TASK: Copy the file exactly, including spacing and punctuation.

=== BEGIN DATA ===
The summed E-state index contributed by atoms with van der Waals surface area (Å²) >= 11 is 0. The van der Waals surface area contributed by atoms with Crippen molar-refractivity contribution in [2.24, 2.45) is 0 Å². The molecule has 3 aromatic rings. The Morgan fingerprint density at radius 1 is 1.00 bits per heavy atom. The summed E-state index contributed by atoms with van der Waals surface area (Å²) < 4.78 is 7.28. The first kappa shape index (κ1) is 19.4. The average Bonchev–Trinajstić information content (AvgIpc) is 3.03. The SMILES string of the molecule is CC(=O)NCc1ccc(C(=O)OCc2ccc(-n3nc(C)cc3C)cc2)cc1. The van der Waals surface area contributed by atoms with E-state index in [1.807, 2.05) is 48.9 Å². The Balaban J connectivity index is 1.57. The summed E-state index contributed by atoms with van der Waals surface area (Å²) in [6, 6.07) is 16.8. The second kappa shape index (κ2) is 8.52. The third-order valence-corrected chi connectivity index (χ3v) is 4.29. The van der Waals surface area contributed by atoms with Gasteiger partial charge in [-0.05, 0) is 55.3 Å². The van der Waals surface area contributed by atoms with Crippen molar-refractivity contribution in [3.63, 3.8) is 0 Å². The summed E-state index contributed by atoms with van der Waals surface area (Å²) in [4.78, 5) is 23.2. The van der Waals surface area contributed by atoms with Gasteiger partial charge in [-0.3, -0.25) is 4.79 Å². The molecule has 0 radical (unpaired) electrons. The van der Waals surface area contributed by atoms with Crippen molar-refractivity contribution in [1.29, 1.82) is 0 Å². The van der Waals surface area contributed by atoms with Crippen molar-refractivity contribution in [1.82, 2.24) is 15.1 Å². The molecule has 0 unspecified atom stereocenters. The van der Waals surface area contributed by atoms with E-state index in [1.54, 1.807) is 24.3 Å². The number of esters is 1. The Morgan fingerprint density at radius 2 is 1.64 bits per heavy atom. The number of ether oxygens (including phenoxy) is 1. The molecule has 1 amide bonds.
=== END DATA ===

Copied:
The summed E-state index contributed by atoms with van der Waals surface area (Å²) >= 11 is 0. The van der Waals surface area contributed by atoms with Crippen molar-refractivity contribution in [2.24, 2.45) is 0 Å². The molecule has 3 aromatic rings. The Morgan fingerprint density at radius 1 is 1.00 bits per heavy atom. The summed E-state index contributed by atoms with van der Waals surface area (Å²) < 4.78 is 7.28. The first kappa shape index (κ1) is 19.4. The average Bonchev–Trinajstić information content (AvgIpc) is 3.03. The SMILES string of the molecule is CC(=O)NCc1ccc(C(=O)OCc2ccc(-n3nc(C)cc3C)cc2)cc1. The van der Waals surface area contributed by atoms with E-state index in [1.807, 2.05) is 48.9 Å². The Balaban J connectivity index is 1.57. The summed E-state index contributed by atoms with van der Waals surface area (Å²) in [6, 6.07) is 16.8. The second kappa shape index (κ2) is 8.52. The third-order valence-corrected chi connectivity index (χ3v) is 4.29. The van der Waals surface area contributed by atoms with Gasteiger partial charge in [-0.05, 0) is 55.3 Å². The van der Waals surface area contributed by atoms with Crippen molar-refractivity contribution in [3.63, 3.8) is 0 Å². The summed E-state index contributed by atoms with van der Waals surface area (Å²) in [4.78, 5) is 23.2. The van der Waals surface area contributed by atoms with Gasteiger partial charge in [-0.3, -0.25) is 4.79 Å². The molecule has 0 radical (unpaired) electrons. The van der Waals surface area contributed by atoms with Crippen molar-refractivity contribution in [1.29, 1.82) is 0 Å². The van der Waals surface area contributed by atoms with Crippen molar-refractivity contribution in [1.82, 2.24) is 15.1 Å². The molecule has 0 unspecified atom stereocenters. The van der Waals surface area contributed by atoms with E-state index in [1.54, 1.807) is 24.3 Å². The number of esters is 1. The Morgan fingerprint density at radius 2 is 1.64 bits per heavy atom. The number of ether oxygens (including phenoxy) is 1. The molecule has 1 amide bonds.